What I like best about Hey though is that it doesn’t look or act like a typical email client. There are some similarities sure, but instead of going down the same route as every other email client and using the same view for each collection of email, Hey goes a step further to make different groups of email more comfortable to read. The Paper Trail allows to scan recently received receipts, but The Feed page shows recently received newsletters and also makes them easy to browse through much like you might scroll through RSS feeds.

One advantage I’ve found from signing up to Hey is that I can stop using an email address tied to my domain name. Sure, it’s nice to own your domain name as well as use it for your email address, but I often wondered if tying these two together was a bit of a hindrance. Over the years my email address has been used for all manner of accounts and is probably on quite a few mailing lists that I would rather it wasn’t on.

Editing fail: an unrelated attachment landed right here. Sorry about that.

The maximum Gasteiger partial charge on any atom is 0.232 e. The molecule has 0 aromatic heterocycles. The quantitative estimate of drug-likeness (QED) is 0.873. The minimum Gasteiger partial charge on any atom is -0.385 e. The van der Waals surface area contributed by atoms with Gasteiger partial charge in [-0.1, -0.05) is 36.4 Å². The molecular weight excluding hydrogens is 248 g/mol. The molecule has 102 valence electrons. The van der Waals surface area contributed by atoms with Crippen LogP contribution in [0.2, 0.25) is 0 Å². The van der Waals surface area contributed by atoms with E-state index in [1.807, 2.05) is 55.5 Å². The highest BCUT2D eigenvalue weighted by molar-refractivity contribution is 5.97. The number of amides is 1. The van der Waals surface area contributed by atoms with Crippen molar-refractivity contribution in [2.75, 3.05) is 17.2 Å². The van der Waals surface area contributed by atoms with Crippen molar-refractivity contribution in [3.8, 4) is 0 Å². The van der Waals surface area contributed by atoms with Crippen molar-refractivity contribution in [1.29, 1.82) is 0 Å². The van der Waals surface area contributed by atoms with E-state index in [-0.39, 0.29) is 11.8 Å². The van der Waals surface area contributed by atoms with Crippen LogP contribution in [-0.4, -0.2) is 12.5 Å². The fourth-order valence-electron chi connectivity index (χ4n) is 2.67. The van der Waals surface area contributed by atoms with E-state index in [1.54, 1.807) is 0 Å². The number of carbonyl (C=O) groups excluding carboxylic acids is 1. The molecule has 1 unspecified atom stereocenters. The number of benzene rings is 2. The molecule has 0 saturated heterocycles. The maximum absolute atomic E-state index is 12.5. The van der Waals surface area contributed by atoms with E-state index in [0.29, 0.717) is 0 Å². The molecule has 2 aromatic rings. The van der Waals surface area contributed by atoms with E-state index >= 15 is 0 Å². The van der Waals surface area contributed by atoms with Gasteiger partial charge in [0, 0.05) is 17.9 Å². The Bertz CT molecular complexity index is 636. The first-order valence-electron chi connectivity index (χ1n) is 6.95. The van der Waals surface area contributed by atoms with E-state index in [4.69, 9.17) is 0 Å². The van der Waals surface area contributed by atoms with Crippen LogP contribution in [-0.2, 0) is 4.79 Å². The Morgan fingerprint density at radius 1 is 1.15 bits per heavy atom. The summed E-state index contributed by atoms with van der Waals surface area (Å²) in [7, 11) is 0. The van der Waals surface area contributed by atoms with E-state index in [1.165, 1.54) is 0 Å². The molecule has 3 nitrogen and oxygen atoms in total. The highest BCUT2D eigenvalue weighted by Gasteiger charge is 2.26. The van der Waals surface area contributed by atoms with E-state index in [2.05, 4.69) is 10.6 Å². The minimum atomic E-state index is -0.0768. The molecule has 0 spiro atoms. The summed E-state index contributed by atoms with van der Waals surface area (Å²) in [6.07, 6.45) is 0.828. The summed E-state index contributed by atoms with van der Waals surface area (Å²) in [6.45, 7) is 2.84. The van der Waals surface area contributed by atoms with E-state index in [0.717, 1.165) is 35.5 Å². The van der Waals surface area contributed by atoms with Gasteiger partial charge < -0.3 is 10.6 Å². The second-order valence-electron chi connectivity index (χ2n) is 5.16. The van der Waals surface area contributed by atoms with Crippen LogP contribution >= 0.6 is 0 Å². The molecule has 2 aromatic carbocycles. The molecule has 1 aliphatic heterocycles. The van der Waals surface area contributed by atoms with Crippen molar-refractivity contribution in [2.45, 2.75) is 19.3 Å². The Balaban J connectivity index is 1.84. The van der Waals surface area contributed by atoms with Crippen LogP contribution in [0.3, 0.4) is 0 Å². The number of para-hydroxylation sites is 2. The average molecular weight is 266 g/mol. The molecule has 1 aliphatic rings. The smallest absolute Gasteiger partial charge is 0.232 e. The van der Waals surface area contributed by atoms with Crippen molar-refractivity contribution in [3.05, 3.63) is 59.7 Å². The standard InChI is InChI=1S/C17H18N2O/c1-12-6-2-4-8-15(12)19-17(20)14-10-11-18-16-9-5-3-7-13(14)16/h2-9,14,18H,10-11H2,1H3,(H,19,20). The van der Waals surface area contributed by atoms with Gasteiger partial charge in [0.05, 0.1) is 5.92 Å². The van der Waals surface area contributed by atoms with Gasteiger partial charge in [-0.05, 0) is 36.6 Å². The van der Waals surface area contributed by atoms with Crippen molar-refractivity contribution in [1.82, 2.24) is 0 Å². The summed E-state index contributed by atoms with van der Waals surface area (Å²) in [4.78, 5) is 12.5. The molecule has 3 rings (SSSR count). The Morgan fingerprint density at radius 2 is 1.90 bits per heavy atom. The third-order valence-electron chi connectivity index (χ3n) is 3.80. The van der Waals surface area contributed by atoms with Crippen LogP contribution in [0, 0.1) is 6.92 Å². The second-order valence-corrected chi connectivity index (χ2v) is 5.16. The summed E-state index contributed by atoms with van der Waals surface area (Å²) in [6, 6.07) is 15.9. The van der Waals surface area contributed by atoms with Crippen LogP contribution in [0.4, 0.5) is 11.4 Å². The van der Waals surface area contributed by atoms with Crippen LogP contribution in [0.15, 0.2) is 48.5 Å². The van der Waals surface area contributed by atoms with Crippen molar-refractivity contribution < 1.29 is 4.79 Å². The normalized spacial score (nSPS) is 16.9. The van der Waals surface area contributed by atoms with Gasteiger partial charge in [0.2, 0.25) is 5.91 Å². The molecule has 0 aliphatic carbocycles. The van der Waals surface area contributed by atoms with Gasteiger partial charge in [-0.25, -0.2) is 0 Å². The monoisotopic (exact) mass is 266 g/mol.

In signing up for a Hey email address, it felt like I had a clean slate to start over with again. When Hey adds the ability to use custom domains, I might not transfer over my domain right away. I think I’ll keep going with Hey’s email address for as long as I can.

I’m going to pull the trigger on the subscription tomorrow at some point. Sure, it’s early days for Hey, and there are lots of things that are missing, but for a product in its first few weeks of launch, it’s got more than enough new features to make me switch over.

Is it time to go out on your own?